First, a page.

Let’s talk about plot.
I know, I know…I really need to find a new topic to beat into the ground, right?
But seriously…this is a topic that needs to be discussed at length, all the time. Why? Because without the ability to come up with a good plot, a writer is just someone who splashes words onto a digital canvass, hoping they’ll stick.
Trust me, without plot, those words will not stick.
So what is plot?
Make sure to watch the video that inspired this post.
To put it simply, plot is a story. And we are story tellers. In fact, we’ve been telling stories since we were children. When we were young, stories poured from our minds like butter dripping off a hot biscuit. So why does it become harder as we grow older?
In a word…filters.
You see, as we grow older we become opinionated and jaded, both of which creates filters to color what comes in and what goes out. When we are inspired that inspiration is filtered, so it’s not pure. We tumble the inspiration in our minds and it changes, according to our beliefs, ideas, ideologies, opinions, etc. So when that inspiration is finally turned into an idea for a piece of work, it’s no longer pure.
When children are inspired, that seedling of an idea isn’t sprinkled with opinion, or ideology, or belief…it just is. This means what comes out of a child isn’t encumbered by the whim and will of society.
Again…it just is.
And that’s a beautiful thing.
This means it is incumbent upon us, as artists, to open our eyes and take in all of that glorious inspiration as a child would; let it be what it wants to be and don’t force your filters onto it.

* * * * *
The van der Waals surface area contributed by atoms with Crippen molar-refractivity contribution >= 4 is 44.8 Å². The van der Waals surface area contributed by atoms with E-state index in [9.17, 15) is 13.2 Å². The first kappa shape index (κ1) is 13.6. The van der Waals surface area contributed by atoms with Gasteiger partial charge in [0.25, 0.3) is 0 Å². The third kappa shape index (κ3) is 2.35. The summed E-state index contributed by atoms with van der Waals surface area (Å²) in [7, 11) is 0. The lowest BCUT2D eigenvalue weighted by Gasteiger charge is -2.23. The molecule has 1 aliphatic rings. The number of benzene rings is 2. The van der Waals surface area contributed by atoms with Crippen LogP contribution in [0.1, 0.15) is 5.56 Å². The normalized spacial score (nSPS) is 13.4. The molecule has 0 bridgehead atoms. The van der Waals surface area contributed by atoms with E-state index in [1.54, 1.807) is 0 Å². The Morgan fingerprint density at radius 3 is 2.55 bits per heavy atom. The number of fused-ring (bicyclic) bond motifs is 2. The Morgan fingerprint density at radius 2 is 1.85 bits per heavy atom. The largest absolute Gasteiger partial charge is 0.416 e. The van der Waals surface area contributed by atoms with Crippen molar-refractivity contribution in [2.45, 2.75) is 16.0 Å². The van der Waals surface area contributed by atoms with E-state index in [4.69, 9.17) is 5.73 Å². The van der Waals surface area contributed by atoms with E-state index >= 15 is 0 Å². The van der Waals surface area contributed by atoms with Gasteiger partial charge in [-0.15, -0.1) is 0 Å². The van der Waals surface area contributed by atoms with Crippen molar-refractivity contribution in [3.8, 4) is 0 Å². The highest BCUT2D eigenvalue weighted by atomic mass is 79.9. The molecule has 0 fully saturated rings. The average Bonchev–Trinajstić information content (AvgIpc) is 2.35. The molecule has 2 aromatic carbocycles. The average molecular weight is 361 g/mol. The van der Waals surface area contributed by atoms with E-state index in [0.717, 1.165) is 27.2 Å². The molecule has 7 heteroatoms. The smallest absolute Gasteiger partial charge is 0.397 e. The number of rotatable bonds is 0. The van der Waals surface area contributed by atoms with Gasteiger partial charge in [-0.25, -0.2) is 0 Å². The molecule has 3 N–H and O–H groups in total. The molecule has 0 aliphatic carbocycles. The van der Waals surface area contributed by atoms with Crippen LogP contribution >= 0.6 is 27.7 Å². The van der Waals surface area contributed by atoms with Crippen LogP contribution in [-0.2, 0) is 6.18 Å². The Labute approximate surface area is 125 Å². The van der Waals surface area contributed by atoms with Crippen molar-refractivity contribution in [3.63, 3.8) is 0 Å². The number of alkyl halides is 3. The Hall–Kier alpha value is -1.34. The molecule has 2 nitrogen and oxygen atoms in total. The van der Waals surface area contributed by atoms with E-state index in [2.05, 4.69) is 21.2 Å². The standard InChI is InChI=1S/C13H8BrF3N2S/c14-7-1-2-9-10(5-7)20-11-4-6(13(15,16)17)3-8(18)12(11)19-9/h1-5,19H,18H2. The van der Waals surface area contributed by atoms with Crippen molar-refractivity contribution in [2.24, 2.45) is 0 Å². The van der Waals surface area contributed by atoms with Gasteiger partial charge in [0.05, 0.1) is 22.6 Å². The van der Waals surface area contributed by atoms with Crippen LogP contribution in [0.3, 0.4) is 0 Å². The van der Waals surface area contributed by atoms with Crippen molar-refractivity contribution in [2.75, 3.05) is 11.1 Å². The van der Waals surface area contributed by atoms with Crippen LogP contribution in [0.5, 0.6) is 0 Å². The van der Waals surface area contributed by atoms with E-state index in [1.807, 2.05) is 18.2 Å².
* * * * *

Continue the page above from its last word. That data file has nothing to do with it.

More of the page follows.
Let’s talk about the actual process now. As I’ve said, ad nauseum, my writing is all about causality. A begets B begets C begets D. When I start working on a new novel, I generally only have a vague idea of what the book is about. That idea, however, is very strong…so strong that I feel compelled to write the book.
And so I write the first sentence. That sentence gives birth to the next, which inspires and informs the next. By the time I have the first paragraph written, I have my launching point for the book; I’ve set the tone and timbre and everything goes from there.
Say, I start off with one of the most popular sentences in all of novel-dom…
It was a dark and stormy night.
That sentence might inspire me to write about a young child who’s afraid of storms. That same child might rush off to their parents bedroom (and remember here, I write a lot of horror), only to find their parents dead. Maybe on the nightstand is a letter, written by one of the parents, that says, “We couldn’t live with the lie!”
And now we have a story.
Trust your instincts
Cause and effect writing really is that simple. And as long as you trust your instincts, you can do it. That, of course, isn’t always the easiest thing to pull off. Why? All of those filters you’ve built up over the ages will have you second-guessing your instincts at every corner.
One of the things I’m so grateful for experiencing was during my three years at graduate school, when my professors beat it into my head to always trust my instincts. That work paid off in spades, allowing me to forever relegate the process over to my instinct and let it guide me. Had it not been for grad school, I’m not sure I could work with my causality writing style.
In the end, writing good plots (for me) boils down to:
- Giving in to your inner child.
- Letting go of your filters.
- Trusting your instincts.
If you can wrap your brain around those three concepts, you’ll be cranking out incredible plots without the hand wringing, hair pulling, and teeth gnashing.